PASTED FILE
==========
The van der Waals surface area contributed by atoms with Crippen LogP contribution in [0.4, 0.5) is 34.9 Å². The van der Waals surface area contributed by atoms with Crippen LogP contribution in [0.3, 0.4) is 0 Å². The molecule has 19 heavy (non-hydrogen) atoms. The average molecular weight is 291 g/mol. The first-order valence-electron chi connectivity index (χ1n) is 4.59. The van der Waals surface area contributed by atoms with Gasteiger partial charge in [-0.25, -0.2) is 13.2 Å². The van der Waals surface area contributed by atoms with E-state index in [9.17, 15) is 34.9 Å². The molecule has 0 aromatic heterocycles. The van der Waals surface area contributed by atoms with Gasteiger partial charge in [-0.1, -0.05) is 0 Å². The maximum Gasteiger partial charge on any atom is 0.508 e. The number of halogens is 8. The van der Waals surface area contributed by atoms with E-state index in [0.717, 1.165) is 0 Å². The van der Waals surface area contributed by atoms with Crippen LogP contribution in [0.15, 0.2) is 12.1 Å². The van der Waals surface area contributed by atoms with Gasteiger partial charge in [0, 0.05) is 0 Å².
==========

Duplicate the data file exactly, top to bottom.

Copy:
The van der Waals surface area contributed by atoms with Crippen LogP contribution in [0.4, 0.5) is 34.9 Å². The van der Waals surface area contributed by atoms with Crippen LogP contribution in [0.3, 0.4) is 0 Å². The molecule has 19 heavy (non-hydrogen) atoms. The average molecular weight is 291 g/mol. The first-order valence-electron chi connectivity index (χ1n) is 4.59. The van der Waals surface area contributed by atoms with Gasteiger partial charge in [-0.25, -0.2) is 13.2 Å². The van der Waals surface area contributed by atoms with E-state index in [9.17, 15) is 34.9 Å². The molecule has 0 aromatic heterocycles. The van der Waals surface area contributed by atoms with Gasteiger partial charge in [-0.1, -0.05) is 0 Å². The maximum Gasteiger partial charge on any atom is 0.508 e. The number of halogens is 8. The van der Waals surface area contributed by atoms with E-state index in [0.717, 1.165) is 0 Å². The van der Waals surface area contributed by atoms with Crippen LogP contribution in [0.15, 0.2) is 12.1 Å². The van der Waals surface area contributed by atoms with Gasteiger partial charge in [0, 0.05) is 0 Å².